The long-term instruments carry the benefit of exemption from maintaining cash reserve ratio and statutory liquidity ratio (CRR and SLR) requirements. This helps them mitigate asset-liability management (ALM) issues faced in extending project loans to infrastructure.
Market sources said the bonds, rated “AAA” by Icra, could be issued in one or more tranches based on requirements and market conditions.
ICICI Bank’s borrowing through long-term infrastructure bonds stood at Rs 38,809 crore at end of June 2022, up from Rs 22,139 crore a year ago, according to the lender’s investor presentation for Q1FY23.
In August 2022, Bank of Baroda had raised Rs 1,000 crore via these bonds at a coupon of 7.39 per cent. It has approval to raise up to Rs 5,000 crore.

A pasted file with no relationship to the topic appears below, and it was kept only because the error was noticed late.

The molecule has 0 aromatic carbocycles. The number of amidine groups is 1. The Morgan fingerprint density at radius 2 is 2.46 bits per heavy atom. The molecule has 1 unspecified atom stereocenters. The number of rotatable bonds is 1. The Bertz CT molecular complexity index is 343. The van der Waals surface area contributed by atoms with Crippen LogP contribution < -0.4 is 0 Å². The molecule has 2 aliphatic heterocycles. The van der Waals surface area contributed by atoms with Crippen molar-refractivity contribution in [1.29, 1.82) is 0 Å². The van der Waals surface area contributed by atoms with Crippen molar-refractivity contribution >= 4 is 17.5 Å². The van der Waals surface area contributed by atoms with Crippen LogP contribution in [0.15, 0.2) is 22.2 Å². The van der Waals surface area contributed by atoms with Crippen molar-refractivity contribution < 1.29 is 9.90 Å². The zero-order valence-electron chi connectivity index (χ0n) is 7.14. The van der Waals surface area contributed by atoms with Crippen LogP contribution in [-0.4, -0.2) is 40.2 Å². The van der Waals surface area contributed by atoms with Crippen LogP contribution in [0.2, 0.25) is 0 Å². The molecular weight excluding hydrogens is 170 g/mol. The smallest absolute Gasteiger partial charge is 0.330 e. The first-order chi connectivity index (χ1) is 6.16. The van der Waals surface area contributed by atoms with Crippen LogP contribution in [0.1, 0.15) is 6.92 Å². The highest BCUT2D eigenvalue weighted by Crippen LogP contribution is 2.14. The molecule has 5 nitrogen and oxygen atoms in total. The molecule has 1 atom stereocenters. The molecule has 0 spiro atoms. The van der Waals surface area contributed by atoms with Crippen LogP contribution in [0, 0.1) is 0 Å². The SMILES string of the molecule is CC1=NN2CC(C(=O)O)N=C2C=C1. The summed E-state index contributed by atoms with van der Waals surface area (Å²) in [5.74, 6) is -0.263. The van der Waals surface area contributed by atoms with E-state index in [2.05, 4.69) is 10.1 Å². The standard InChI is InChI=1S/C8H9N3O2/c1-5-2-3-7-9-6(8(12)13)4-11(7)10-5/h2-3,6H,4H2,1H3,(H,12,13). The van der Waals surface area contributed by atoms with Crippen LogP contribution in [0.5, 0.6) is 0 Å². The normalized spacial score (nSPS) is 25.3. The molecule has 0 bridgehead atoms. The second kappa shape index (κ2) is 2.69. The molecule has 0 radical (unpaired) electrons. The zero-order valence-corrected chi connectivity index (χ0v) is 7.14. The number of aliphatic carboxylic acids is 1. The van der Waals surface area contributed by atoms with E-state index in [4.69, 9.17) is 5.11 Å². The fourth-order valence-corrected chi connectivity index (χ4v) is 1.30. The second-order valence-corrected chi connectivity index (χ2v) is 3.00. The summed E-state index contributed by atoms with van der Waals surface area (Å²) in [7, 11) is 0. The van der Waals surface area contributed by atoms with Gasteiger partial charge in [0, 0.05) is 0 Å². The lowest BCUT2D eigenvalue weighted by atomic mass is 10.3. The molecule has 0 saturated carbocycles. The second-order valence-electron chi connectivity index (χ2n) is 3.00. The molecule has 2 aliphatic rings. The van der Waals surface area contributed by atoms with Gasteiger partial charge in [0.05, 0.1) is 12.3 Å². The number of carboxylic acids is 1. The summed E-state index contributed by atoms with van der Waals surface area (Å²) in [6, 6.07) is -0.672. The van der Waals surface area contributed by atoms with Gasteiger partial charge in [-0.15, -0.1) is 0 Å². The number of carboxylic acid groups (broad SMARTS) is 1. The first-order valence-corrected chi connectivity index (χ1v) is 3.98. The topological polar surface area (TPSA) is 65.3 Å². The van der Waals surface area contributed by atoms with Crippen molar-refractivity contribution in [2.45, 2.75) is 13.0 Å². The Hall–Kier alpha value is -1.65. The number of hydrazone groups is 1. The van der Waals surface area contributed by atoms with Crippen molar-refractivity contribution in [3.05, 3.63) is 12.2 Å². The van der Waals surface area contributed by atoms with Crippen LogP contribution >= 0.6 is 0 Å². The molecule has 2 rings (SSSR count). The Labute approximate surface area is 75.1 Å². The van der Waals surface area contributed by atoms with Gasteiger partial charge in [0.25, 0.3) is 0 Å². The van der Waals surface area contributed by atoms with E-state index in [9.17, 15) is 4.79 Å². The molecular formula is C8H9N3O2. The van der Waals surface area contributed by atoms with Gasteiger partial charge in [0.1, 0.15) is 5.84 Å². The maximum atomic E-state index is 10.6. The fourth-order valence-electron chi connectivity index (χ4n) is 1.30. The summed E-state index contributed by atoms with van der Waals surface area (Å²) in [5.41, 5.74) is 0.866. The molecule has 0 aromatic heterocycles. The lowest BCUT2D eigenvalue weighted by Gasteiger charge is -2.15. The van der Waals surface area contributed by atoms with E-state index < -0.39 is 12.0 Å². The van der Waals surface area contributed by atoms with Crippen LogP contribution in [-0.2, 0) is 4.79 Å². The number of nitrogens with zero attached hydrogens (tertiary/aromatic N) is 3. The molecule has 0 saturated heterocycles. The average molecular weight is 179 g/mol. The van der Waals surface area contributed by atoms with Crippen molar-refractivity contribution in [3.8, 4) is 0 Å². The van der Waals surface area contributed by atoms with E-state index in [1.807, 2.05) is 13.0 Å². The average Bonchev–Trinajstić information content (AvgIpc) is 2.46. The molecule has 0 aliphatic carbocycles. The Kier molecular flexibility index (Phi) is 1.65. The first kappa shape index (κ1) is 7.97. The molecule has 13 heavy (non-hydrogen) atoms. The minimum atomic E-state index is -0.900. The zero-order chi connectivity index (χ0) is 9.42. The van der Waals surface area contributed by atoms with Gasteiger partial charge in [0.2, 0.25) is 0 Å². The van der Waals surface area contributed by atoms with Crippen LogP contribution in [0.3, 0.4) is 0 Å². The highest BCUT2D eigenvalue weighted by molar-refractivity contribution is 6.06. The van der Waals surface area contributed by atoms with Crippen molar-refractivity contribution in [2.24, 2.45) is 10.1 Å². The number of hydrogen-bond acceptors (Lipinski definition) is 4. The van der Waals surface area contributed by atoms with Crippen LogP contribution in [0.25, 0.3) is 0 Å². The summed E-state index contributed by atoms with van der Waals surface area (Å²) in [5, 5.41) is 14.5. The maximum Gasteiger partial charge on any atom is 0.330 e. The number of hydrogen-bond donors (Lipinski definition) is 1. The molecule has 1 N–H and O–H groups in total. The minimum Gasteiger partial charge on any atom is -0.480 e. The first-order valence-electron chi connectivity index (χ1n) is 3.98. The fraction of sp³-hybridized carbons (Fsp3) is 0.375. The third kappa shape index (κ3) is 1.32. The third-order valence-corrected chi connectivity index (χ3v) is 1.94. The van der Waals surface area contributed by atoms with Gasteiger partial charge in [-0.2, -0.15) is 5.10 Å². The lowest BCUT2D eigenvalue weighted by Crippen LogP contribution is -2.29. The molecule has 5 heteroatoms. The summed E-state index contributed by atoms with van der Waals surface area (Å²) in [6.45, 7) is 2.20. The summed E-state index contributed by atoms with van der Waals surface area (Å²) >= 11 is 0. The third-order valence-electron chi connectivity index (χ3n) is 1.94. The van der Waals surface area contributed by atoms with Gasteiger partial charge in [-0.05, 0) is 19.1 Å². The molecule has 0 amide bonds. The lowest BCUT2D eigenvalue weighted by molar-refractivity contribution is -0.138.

Long-term infra bonds should have a maturity of at least seven years. Banks should have first provided assistance to such infrastructure projects before raising resources through bonds. RBI also allows exclusion from Adjusted Net Bank Credit (ANBC) for funds raised through long-term bonds for financing infrastructure and low-cost housing, subject to certain limits.
With the thrust in capital expenditure for supporting economic growth, investments and credit to infrastructure sector including roads, ports and power has also been rising. The banking sector’s loans to the infrastructure sector rose by 11.1 per cent on a year-on-year (YoY) basis to Rs 12.14 trillion in July 2022. However, last year the lending was flat, with just 0.3 per cent YoY growth in July 2021, according to RBI data.
About half the loans in the infrastructure space are for power projects (Rs 6.27 trillion), followed by the roads (Rs 2.79 trillion).
The high incidence of stressed infrastructure assets had made banks, especially private sector lenders, wary of extending fresh loans to projects in the sector.